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128GB8GBRs 54,999
256GB12GBRs 59,999

In India, the OnePlus 8 Pro starts at Rs 54,999 for the 8GB + 128GB variant, and goes to Rs 59,999 for the top variant with 12GB of RAM and 256GB of storage. Colour options include Glacial Green, Onyx Black and Ultramarine Blue. is the online sale partner, but the phone is yet to be widely available across the country. That is expected to change in the coming weeks. The first sale is scheduled (opens in new tab)for June 15. It is also available on OnePlus’s website as well as retailers.

Check out the OnePlus 8 Pro on (opens in new tab)


(Image credit: Aakash Jhaveri)
  • Curved glass back
  • 199g heavy
  • Improved water-resistance 

If you’ve seen any recent OnePlus device, the OnePlus 8 Pro will seem very familiar: a tall phone with a subtly curved back that blends with the display on the sides effortlessly. Nonetheless, it also seems a lot more polished with appropriate weight distribution, seamless edges and pretty minimal on other fronts.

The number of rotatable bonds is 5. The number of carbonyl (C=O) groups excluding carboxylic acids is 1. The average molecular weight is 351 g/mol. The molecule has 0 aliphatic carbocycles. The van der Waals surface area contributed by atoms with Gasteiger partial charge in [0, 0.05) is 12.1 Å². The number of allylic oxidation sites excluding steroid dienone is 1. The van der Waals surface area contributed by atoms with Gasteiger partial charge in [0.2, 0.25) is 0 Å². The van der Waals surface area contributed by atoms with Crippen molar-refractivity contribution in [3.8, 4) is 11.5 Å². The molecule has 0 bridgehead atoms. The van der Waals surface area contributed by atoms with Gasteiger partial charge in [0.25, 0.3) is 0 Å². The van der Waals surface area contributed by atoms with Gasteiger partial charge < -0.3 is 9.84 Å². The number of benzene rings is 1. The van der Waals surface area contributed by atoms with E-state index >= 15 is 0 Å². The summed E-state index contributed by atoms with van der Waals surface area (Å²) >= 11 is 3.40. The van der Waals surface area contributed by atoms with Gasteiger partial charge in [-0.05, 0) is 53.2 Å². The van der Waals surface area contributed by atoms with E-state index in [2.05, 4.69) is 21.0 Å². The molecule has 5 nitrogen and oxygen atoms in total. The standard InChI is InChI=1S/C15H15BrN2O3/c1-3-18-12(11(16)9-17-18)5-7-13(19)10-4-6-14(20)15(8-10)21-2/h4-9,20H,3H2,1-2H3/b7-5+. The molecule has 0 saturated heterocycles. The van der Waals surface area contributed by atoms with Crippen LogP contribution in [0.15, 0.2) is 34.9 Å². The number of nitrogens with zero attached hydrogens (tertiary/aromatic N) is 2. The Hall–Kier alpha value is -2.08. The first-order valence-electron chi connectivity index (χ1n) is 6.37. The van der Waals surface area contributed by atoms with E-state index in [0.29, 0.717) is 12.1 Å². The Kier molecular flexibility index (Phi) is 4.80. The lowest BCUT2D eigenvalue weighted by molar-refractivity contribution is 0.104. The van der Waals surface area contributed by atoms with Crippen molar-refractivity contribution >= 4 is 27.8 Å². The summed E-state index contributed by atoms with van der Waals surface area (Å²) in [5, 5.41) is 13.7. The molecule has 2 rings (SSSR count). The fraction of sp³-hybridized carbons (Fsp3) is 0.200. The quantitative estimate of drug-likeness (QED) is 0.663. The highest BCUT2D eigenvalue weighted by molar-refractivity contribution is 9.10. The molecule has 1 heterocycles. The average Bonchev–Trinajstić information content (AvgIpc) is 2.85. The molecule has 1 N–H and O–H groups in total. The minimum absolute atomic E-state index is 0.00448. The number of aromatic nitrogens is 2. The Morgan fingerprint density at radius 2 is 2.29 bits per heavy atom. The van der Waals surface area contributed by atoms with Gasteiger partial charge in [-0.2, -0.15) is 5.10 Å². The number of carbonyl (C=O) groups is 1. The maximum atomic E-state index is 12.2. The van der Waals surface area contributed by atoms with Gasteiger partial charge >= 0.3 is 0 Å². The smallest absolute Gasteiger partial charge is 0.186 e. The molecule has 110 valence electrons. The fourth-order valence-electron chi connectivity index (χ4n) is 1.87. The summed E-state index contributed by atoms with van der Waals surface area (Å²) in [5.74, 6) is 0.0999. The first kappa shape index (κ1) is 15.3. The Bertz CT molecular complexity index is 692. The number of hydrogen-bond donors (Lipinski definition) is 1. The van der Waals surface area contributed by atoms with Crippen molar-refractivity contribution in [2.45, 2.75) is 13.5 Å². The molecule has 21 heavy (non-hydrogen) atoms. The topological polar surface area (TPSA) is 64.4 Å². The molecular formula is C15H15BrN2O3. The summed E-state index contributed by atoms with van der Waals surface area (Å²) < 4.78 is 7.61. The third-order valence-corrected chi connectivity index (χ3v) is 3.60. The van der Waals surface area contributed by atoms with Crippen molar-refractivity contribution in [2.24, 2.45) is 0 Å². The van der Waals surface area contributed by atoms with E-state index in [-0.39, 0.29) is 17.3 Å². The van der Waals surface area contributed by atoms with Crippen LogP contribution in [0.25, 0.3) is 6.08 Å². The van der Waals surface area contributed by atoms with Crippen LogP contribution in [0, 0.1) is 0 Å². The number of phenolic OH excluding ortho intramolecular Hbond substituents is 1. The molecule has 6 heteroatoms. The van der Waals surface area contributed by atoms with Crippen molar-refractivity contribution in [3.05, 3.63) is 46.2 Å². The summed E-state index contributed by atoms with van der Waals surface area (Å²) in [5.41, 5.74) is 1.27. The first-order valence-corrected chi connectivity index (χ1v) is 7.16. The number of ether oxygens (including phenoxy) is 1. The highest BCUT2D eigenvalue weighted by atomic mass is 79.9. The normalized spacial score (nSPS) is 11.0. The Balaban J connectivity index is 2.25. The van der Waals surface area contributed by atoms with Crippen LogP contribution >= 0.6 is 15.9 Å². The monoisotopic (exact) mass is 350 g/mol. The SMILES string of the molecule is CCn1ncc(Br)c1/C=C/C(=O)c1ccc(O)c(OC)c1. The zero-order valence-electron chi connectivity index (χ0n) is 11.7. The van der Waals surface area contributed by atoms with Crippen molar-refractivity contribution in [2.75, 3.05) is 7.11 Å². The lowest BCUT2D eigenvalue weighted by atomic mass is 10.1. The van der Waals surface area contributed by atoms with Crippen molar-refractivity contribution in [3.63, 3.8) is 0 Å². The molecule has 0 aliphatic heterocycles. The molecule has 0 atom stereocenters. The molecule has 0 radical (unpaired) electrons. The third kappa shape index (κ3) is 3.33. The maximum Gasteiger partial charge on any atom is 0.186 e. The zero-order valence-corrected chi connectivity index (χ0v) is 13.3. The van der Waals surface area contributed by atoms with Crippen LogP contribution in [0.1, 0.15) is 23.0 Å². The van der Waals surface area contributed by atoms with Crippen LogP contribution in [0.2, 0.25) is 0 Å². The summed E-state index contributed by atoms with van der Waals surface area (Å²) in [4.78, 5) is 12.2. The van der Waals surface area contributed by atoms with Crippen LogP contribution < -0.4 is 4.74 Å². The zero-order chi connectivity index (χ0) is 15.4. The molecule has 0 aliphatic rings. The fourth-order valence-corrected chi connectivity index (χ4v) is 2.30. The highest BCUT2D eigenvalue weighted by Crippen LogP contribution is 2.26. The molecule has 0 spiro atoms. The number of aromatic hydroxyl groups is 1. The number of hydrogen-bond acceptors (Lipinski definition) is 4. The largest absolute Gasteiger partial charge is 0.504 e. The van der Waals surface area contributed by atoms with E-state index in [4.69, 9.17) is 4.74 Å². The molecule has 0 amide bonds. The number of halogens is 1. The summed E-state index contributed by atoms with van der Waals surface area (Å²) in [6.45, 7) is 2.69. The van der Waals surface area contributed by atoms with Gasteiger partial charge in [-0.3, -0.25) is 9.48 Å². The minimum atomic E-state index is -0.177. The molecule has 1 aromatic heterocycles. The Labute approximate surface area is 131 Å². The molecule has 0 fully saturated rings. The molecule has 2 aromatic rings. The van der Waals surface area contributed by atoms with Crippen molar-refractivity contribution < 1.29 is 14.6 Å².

The design may not be as polarizing as the OnePus 7T, but the green finish definitely is.

Our unit was the Glacial Green variant, which is one of the most catchy finishes we’ve seen in a while (in a good way). It is closer to turquoise than green in many scenarios, and the shimmer changes from green to blue based on the ambient light. We’ve seen similar colours in the past, but none were as classy or well-executed as this one. It is pretty easy to overdo blue or green and make them look tacky or gaudy; luckily, the OnePlus 8 Pro is anything but. The frame also matches, highlighting the attention to detail. If I were to nitpick, the luminance of the colour is a little too high, making it very susceptible to gleam.